In addition to the recommended college profiles, The Newman Guide includes several essays to help families put the search for a Catholic college in context.
The essays are:· A foreword by Father Benedict Groeschel, C.F.R.,
co-chairman of The Cardinal Newman Society’s National Advisory Board· “The Status of Catholic Higher Education,” by Patrick J. Reilly,
president of The Cardinal Newman Society· “Finding God on a Catholic Campus,” by Father C. John McCloskey, Ill,
a well-known spiritual advisor and college chaplain· “Why Study Philosophy and Theology,” by Dr. Peter Kreeft,
a well-respected author and professor· “The Value of a Catholic Education,” by Eileen Cubanski,
founder and executive director of the National Association of
Private, Catholic and Independent Schools· “Can You Afford a Catholic Education,” by Phil Lenahan,
president of Veritas Financial Ministries and Our Sunday Visitor columnist· “What’s Catholic About Campus Living,” by Kathryn Lopez,
editor-at-large of National Review Online and a frequent writer on Catholic issues
A study of the first edition’s recommended colleges by The Center for the Study of Catholic Higher Education found that these institutions were not just faithful to their Catholic missions, but were generally also more affordable than other Catholic and private colleges and universities. That study is available online at CatholicHigherEd.org.
“If last spring’s Notre Dame scandal highlighted that there is still a long way to go to renew Catholic higher education, the colleges recommended in The Newman Guide are a prime example of how it is possible to have a quality academic program while remaining strongly Catholic,” said Tom Mead, executive vice president of The Cardinal Newman Society and one of The Newman Guide’s editors.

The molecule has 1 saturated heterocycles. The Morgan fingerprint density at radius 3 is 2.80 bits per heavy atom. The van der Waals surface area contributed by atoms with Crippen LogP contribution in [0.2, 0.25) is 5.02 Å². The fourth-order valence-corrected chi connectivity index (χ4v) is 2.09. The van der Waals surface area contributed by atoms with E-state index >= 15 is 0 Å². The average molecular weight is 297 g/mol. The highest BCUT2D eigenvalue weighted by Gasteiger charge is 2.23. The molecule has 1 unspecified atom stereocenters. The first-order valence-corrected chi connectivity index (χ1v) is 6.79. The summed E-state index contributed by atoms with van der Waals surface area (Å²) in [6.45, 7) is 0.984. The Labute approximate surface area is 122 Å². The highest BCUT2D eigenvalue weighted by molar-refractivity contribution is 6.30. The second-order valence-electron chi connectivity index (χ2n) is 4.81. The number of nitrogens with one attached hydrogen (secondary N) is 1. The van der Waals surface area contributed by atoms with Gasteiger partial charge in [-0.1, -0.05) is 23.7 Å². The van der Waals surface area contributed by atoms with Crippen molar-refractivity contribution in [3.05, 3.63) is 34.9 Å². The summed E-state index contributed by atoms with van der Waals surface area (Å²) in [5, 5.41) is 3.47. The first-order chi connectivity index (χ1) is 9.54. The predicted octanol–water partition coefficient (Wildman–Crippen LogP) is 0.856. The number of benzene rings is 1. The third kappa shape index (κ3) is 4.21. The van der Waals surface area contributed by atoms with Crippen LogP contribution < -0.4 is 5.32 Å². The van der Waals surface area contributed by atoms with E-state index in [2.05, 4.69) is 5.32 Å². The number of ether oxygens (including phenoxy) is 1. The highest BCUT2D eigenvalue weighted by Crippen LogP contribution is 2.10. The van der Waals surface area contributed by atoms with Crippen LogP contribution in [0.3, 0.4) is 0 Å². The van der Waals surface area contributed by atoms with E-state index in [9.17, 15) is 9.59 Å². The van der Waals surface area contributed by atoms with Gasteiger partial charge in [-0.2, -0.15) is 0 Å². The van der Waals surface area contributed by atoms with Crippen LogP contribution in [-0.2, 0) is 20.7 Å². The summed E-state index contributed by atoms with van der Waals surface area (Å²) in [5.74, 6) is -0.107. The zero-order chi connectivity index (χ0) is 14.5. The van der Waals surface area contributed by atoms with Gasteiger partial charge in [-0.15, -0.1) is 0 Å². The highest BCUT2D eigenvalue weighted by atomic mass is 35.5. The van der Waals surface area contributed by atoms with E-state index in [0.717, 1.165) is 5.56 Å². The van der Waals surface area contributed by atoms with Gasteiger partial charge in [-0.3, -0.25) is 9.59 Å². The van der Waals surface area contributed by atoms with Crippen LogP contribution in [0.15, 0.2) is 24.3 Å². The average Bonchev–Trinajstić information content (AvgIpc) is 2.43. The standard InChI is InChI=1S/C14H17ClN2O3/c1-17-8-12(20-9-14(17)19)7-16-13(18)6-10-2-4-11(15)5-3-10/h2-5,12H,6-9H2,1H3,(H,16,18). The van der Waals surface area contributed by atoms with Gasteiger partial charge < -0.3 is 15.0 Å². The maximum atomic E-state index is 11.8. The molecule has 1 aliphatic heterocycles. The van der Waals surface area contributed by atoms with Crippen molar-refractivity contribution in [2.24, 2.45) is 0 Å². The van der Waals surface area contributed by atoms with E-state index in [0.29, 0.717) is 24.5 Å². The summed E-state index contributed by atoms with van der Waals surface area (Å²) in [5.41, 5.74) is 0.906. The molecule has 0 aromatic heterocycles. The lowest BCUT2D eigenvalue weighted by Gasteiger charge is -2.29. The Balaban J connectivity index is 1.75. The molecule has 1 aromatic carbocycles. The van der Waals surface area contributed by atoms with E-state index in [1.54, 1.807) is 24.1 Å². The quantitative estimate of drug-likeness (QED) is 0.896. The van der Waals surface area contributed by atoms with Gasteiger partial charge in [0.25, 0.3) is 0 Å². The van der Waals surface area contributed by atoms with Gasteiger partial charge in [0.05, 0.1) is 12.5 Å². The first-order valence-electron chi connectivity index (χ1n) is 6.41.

“As a Catholic father concerned with helping my children get to Heaven, I am personally grateful that there are so many options for a faithful, liberal arts education at the Newman Guide colleges. Our great hope in publishing this edition of the Guide is that tens of thousands of Catholic families will be introduced to these campuses where strong Catholic identity is a priority.”
The complete Newman Guide to Choosing a Catholic College is available at TheNewmanGuide.com.
Friday, September 18, 2009
From the National Post:
...Prof. Latif is one of the leading climate modellers in the world. He is the recipient of several international climate-study prizes and a lead author for the United Nations' Intergovernmental Panel on Climate Change (IPCC). He has contributed significantly to the IPCC's last two five-year reports that have stated unequivocally that man-made greenhouse emissions are causing the planet to warm dangerously.
Yet last week in Geneva, at the UN's World Climate Conference -- an annual gathering of the so-called "scientific consensus" on man-made climate change -- Prof. Latif conceded the Earth has not warmed for nearly a decade and that we are likely entering "one or even two decades during which temperatures cool."
The global warming theory has been based all along on the idea that the Atlantic and Pacific Oceans would absorb much of the greenhouse warming caused by a rise in man-made carbon dioxide, then they would let off that heat and warm the atmosphere and the land.
But as Prof. Latif pointed out, the Atlantic, and particularly the North Atlantic, has been cooling instead. And it looks set to continue a cooling phase for 10 to 20 more years. "How much?" he wondered before the assembled delegates. "The jury is still out."